The Lost Decade? Maybe Not
The general consensus in the media has been that the 2000s was a “lost decade” for stocks, with major indices like the Dow Jones Industrial Average, S&P 500, and Nasdaq Composite all in the red since Jan. 1, 2000. But in an interesting piece for CBS Money Watch, Allan Roth says the reality wasn’t as bleak as you may think.
“If you look at inflation-adjusted returns,” Roth says, “this wasn’t even the worst decade of the last four. If you diversified, kept costs low, and rebalanced your portfolio, odds are you actually did just fine.”
Roth makes a couple of main points about why looking at index returns is misleading:
- The Dow, S&P, and Nasdaq returns do not include dividend payouts, which usually add a couple of percentage points to your return every year;
- Even broad indices like the S&P and Nasdaq include only a portion of all stocks in the U.S. markets, and they don’t include stocks in foreign markets;
- Few investors have all-stock portfolios; if you look at the S&P return and draw a conclusion about what kind of decade it was for investors, you are thus only looking at one piece of the pie.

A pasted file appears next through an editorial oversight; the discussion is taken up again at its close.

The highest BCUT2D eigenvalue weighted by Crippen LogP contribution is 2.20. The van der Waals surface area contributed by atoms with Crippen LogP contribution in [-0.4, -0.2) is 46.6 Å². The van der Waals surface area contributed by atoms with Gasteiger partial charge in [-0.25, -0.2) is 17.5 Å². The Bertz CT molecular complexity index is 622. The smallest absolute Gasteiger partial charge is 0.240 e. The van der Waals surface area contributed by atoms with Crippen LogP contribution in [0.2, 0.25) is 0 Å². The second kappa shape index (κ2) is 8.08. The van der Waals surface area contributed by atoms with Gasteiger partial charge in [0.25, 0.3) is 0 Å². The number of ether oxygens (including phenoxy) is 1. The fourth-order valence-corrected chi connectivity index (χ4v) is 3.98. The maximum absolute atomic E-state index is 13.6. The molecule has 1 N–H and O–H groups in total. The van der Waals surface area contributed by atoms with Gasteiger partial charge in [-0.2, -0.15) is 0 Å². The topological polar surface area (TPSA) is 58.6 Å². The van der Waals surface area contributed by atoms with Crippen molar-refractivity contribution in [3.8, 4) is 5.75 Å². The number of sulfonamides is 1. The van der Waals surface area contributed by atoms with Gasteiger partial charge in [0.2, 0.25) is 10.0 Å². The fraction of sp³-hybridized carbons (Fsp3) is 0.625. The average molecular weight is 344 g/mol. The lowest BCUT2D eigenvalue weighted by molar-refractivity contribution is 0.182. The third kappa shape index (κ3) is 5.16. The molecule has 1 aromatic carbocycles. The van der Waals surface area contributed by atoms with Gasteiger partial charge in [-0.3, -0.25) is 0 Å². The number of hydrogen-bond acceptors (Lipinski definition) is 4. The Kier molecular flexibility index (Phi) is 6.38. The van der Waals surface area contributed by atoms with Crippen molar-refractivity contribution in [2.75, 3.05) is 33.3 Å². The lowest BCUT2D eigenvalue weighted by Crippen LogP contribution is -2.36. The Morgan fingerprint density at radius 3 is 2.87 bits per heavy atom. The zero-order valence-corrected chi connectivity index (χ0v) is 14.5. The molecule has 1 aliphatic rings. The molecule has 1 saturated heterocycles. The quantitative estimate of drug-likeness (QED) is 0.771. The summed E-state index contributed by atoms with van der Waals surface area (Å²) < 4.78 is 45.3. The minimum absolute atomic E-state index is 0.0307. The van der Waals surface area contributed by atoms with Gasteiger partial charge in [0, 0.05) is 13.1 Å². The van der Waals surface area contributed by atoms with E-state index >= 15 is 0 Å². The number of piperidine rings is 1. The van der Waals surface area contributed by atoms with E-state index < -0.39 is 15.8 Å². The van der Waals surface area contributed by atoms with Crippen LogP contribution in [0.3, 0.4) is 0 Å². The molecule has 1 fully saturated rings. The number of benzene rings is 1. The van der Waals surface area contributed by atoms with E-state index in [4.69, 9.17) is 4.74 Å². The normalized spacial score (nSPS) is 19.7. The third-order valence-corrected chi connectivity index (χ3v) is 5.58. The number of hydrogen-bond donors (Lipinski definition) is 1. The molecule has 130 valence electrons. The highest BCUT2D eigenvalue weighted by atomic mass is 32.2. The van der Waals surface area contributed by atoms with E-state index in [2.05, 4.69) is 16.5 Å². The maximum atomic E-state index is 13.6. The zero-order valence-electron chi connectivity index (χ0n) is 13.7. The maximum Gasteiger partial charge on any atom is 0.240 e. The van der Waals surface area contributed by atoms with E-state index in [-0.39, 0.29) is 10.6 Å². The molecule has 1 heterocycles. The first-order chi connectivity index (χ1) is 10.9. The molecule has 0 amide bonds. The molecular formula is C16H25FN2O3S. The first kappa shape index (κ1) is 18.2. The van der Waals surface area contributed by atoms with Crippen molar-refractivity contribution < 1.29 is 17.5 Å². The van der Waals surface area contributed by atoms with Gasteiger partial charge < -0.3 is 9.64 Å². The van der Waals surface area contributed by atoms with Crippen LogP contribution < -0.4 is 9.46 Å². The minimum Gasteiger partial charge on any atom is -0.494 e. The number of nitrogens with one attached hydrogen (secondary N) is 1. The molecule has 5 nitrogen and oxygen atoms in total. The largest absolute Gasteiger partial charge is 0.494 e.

How did markets really do over the past decade? Not well, Roth says — but not as badly as the major indices would lead you to believe.
“When calculated correctly, U.S. stocks almost broke even, as measured by the Vanguard Total Stock Index Fund (VTSMX). International stocks did much better, increasing 2.3 percent annually (26 percent overall), as shown by the Vanguard Total International Stock Index Fund (VGTSX),” Roth says. “And bonds had a downright good decade, increasing 6.2 percent annually or 83 percent over the 10-year period, measured by the Vanguard Total Bond Index Fund (VBMFX). These numbers combine the index returns and their underlying stocks’ dividends and net out the costs charged by the funds.”
If your portfolio had included alternative asset classes like precious metals or real estate investment trusts, you’d likely have done even better, Roth adds.
Another key point: Roth says that investors who practiced solid asset allocation and rebalancing would have also added to their returns. If you held the three total index funds in a portfolio that was 60% stocks (two-thirds from the U.S.) and 40% bonds, you’d have earned 3.13% per year for the decade; if you rebalanced to those targets annually, you’d have averaged 3.52% per year, Roth says. And, if you used dollar cost averaging to invest the same amount each year, sticking to that 60%/40% breakdown, you’d have earned 4.57% per year, he says.
Unfortunately, Roth says, few investors realized those returns because of two factors: fees, and emotions that led them to buy high and sell low.